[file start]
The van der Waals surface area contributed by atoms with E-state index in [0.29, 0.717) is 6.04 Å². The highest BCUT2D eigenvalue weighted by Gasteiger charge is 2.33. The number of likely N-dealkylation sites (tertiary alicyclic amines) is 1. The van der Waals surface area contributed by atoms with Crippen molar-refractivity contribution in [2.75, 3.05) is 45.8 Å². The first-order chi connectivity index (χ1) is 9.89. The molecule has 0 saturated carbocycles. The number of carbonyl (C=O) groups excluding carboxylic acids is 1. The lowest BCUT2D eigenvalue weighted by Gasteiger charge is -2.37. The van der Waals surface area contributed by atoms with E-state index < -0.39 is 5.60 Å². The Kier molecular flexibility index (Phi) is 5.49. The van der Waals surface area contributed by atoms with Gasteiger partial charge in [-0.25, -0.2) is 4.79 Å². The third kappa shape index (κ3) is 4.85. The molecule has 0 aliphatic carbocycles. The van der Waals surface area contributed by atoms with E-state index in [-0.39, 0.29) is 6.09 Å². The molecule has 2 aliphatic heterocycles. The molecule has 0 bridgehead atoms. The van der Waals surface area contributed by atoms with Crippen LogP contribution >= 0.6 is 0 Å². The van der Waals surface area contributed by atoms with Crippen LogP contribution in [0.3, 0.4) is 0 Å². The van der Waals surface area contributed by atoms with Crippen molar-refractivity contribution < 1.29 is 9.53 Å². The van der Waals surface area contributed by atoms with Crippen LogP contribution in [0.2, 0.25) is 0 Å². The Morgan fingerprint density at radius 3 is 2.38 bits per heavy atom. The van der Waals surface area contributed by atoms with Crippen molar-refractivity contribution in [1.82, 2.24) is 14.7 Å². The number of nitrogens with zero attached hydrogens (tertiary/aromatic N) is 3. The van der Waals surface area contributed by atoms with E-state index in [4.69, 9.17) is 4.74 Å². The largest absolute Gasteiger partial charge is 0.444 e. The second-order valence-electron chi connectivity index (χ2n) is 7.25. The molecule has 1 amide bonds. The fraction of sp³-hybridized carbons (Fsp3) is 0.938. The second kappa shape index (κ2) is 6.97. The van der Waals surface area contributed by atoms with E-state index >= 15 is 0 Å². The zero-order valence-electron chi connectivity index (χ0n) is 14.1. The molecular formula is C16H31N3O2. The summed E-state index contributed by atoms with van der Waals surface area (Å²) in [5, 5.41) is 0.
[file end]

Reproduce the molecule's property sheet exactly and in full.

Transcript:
The van der Waals surface area contributed by atoms with E-state index in [0.29, 0.717) is 6.04 Å². The highest BCUT2D eigenvalue weighted by Gasteiger charge is 2.33. The number of likely N-dealkylation sites (tertiary alicyclic amines) is 1. The van der Waals surface area contributed by atoms with Crippen molar-refractivity contribution in [2.75, 3.05) is 45.8 Å². The first-order chi connectivity index (χ1) is 9.89. The molecule has 0 saturated carbocycles. The number of carbonyl (C=O) groups excluding carboxylic acids is 1. The lowest BCUT2D eigenvalue weighted by Gasteiger charge is -2.37. The van der Waals surface area contributed by atoms with E-state index < -0.39 is 5.60 Å². The Kier molecular flexibility index (Phi) is 5.49. The van der Waals surface area contributed by atoms with Gasteiger partial charge in [-0.25, -0.2) is 4.79 Å². The third kappa shape index (κ3) is 4.85. The molecule has 0 aliphatic carbocycles. The van der Waals surface area contributed by atoms with E-state index in [-0.39, 0.29) is 6.09 Å². The molecule has 2 aliphatic heterocycles. The molecule has 0 bridgehead atoms. The van der Waals surface area contributed by atoms with Crippen LogP contribution >= 0.6 is 0 Å². The van der Waals surface area contributed by atoms with Crippen LogP contribution in [0.3, 0.4) is 0 Å². The van der Waals surface area contributed by atoms with Crippen molar-refractivity contribution < 1.29 is 9.53 Å². The van der Waals surface area contributed by atoms with Crippen LogP contribution in [0.2, 0.25) is 0 Å². The Morgan fingerprint density at radius 3 is 2.38 bits per heavy atom. The van der Waals surface area contributed by atoms with Crippen molar-refractivity contribution in [1.82, 2.24) is 14.7 Å². The number of nitrogens with zero attached hydrogens (tertiary/aromatic N) is 3. The van der Waals surface area contributed by atoms with E-state index in [4.69, 9.17) is 4.74 Å². The largest absolute Gasteiger partial charge is 0.444 e. The second-order valence-electron chi connectivity index (χ2n) is 7.25. The molecule has 1 amide bonds. The fraction of sp³-hybridized carbons (Fsp3) is 0.938. The second kappa shape index (κ2) is 6.97. The van der Waals surface area contributed by atoms with E-state index >= 15 is 0 Å². The zero-order valence-electron chi connectivity index (χ0n) is 14.1. The molecular formula is C16H31N3O2. The summed E-state index contributed by atoms with van der Waals surface area (Å²) in [5, 5.41) is 0.